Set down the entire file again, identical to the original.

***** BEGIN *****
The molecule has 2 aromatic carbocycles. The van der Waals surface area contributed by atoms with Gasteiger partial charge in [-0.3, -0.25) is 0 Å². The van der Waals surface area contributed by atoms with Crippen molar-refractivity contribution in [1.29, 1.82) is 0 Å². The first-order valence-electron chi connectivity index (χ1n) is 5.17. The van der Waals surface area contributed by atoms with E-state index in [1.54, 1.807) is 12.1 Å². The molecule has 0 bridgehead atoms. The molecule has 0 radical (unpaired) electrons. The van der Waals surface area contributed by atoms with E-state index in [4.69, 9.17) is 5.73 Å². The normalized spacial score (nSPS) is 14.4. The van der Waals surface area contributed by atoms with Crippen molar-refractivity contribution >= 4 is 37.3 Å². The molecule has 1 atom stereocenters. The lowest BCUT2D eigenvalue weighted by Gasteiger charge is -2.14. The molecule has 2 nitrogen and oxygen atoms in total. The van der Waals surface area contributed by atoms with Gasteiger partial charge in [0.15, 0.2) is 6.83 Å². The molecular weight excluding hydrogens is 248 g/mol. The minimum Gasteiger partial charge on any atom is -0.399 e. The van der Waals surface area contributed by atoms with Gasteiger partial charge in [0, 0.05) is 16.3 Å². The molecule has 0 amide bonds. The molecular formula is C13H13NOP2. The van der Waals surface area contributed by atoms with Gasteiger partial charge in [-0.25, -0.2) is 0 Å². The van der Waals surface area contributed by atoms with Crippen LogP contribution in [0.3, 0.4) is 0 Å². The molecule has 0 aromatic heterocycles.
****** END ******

The molecule has 2 aromatic carbocycles. The van der Waals surface area contributed by atoms with Gasteiger partial charge in [-0.3, -0.25) is 0 Å². The van der Waals surface area contributed by atoms with Crippen molar-refractivity contribution in [1.29, 1.82) is 0 Å². The first-order valence-electron chi connectivity index (χ1n) is 5.17. The van der Waals surface area contributed by atoms with E-state index in [1.54, 1.807) is 12.1 Å². The molecule has 0 bridgehead atoms. The molecule has 0 radical (unpaired) electrons. The van der Waals surface area contributed by atoms with E-state index in [4.69, 9.17) is 5.73 Å². The normalized spacial score (nSPS) is 14.4. The van der Waals surface area contributed by atoms with Crippen molar-refractivity contribution >= 4 is 37.3 Å². The molecule has 1 atom stereocenters. The lowest BCUT2D eigenvalue weighted by Gasteiger charge is -2.14. The molecule has 2 nitrogen and oxygen atoms in total. The van der Waals surface area contributed by atoms with Gasteiger partial charge in [0.15, 0.2) is 6.83 Å². The molecular weight excluding hydrogens is 248 g/mol. The minimum Gasteiger partial charge on any atom is -0.399 e. The van der Waals surface area contributed by atoms with Gasteiger partial charge in [0, 0.05) is 16.3 Å². The molecule has 0 amide bonds. The molecular formula is C13H13NOP2. The van der Waals surface area contributed by atoms with Gasteiger partial charge in [-0.25, -0.2) is 0 Å². The van der Waals surface area contributed by atoms with Crippen LogP contribution in [0.3, 0.4) is 0 Å². The molecule has 0 aromatic heterocycles.